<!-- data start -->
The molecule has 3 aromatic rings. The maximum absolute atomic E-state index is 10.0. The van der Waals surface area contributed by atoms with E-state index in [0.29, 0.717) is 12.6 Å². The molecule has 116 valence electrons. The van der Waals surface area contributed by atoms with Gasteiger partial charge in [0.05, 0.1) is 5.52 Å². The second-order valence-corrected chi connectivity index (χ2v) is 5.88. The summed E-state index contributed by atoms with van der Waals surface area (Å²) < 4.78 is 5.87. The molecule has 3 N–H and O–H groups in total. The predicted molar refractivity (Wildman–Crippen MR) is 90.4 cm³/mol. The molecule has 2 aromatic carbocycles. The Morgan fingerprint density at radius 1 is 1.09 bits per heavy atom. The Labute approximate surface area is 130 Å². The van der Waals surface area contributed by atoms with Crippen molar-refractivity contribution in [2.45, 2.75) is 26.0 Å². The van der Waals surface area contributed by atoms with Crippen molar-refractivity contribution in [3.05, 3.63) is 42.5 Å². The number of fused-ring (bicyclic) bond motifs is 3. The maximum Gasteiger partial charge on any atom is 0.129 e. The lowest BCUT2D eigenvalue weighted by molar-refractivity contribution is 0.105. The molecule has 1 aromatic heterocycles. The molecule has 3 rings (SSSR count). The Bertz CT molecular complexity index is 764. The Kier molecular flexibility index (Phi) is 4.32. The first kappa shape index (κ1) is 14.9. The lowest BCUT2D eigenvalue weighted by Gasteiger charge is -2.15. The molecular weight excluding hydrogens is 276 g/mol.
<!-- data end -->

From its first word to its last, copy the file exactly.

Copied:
The molecule has 3 aromatic rings. The maximum absolute atomic E-state index is 10.0. The van der Waals surface area contributed by atoms with E-state index in [0.29, 0.717) is 12.6 Å². The molecule has 116 valence electrons. The van der Waals surface area contributed by atoms with Gasteiger partial charge in [0.05, 0.1) is 5.52 Å². The second-order valence-corrected chi connectivity index (χ2v) is 5.88. The summed E-state index contributed by atoms with van der Waals surface area (Å²) < 4.78 is 5.87. The molecule has 3 N–H and O–H groups in total. The predicted molar refractivity (Wildman–Crippen MR) is 90.4 cm³/mol. The molecule has 2 aromatic carbocycles. The Morgan fingerprint density at radius 1 is 1.09 bits per heavy atom. The Labute approximate surface area is 130 Å². The van der Waals surface area contributed by atoms with Crippen molar-refractivity contribution in [2.45, 2.75) is 26.0 Å². The van der Waals surface area contributed by atoms with Crippen molar-refractivity contribution in [3.05, 3.63) is 42.5 Å². The number of fused-ring (bicyclic) bond motifs is 3. The maximum Gasteiger partial charge on any atom is 0.129 e. The lowest BCUT2D eigenvalue weighted by molar-refractivity contribution is 0.105. The molecule has 1 aromatic heterocycles. The molecule has 3 rings (SSSR count). The Bertz CT molecular complexity index is 764. The Kier molecular flexibility index (Phi) is 4.32. The first kappa shape index (κ1) is 14.9. The lowest BCUT2D eigenvalue weighted by Gasteiger charge is -2.15. The molecular weight excluding hydrogens is 276 g/mol.